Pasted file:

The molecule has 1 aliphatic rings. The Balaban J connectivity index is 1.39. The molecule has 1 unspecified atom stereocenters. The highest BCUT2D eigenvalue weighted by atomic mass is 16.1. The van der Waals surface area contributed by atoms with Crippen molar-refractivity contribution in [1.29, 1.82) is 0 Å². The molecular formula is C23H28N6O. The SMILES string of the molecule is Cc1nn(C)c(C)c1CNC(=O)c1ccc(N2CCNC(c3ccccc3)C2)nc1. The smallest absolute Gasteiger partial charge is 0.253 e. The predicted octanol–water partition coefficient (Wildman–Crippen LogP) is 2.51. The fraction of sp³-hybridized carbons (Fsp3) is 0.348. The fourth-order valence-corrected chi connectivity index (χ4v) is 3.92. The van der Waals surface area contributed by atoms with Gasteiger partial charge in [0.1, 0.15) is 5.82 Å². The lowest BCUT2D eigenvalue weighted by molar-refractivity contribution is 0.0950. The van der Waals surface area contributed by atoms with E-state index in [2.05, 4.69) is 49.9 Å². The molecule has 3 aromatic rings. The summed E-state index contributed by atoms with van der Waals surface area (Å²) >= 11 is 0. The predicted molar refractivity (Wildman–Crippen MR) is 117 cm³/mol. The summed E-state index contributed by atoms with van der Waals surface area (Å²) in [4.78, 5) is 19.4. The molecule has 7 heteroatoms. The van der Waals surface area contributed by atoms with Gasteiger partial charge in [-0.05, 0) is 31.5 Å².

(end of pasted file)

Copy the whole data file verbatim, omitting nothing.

The molecule has 1 aliphatic rings. The Balaban J connectivity index is 1.39. The molecule has 1 unspecified atom stereocenters. The highest BCUT2D eigenvalue weighted by atomic mass is 16.1. The van der Waals surface area contributed by atoms with Crippen molar-refractivity contribution in [1.29, 1.82) is 0 Å². The molecular formula is C23H28N6O. The SMILES string of the molecule is Cc1nn(C)c(C)c1CNC(=O)c1ccc(N2CCNC(c3ccccc3)C2)nc1. The smallest absolute Gasteiger partial charge is 0.253 e. The predicted octanol–water partition coefficient (Wildman–Crippen LogP) is 2.51. The fraction of sp³-hybridized carbons (Fsp3) is 0.348. The fourth-order valence-corrected chi connectivity index (χ4v) is 3.92. The van der Waals surface area contributed by atoms with Gasteiger partial charge in [0.1, 0.15) is 5.82 Å². The lowest BCUT2D eigenvalue weighted by molar-refractivity contribution is 0.0950. The van der Waals surface area contributed by atoms with E-state index in [2.05, 4.69) is 49.9 Å². The molecule has 3 aromatic rings. The summed E-state index contributed by atoms with van der Waals surface area (Å²) >= 11 is 0. The predicted molar refractivity (Wildman–Crippen MR) is 117 cm³/mol. The summed E-state index contributed by atoms with van der Waals surface area (Å²) in [4.78, 5) is 19.4. The molecule has 7 heteroatoms. The van der Waals surface area contributed by atoms with Gasteiger partial charge in [-0.05, 0) is 31.5 Å².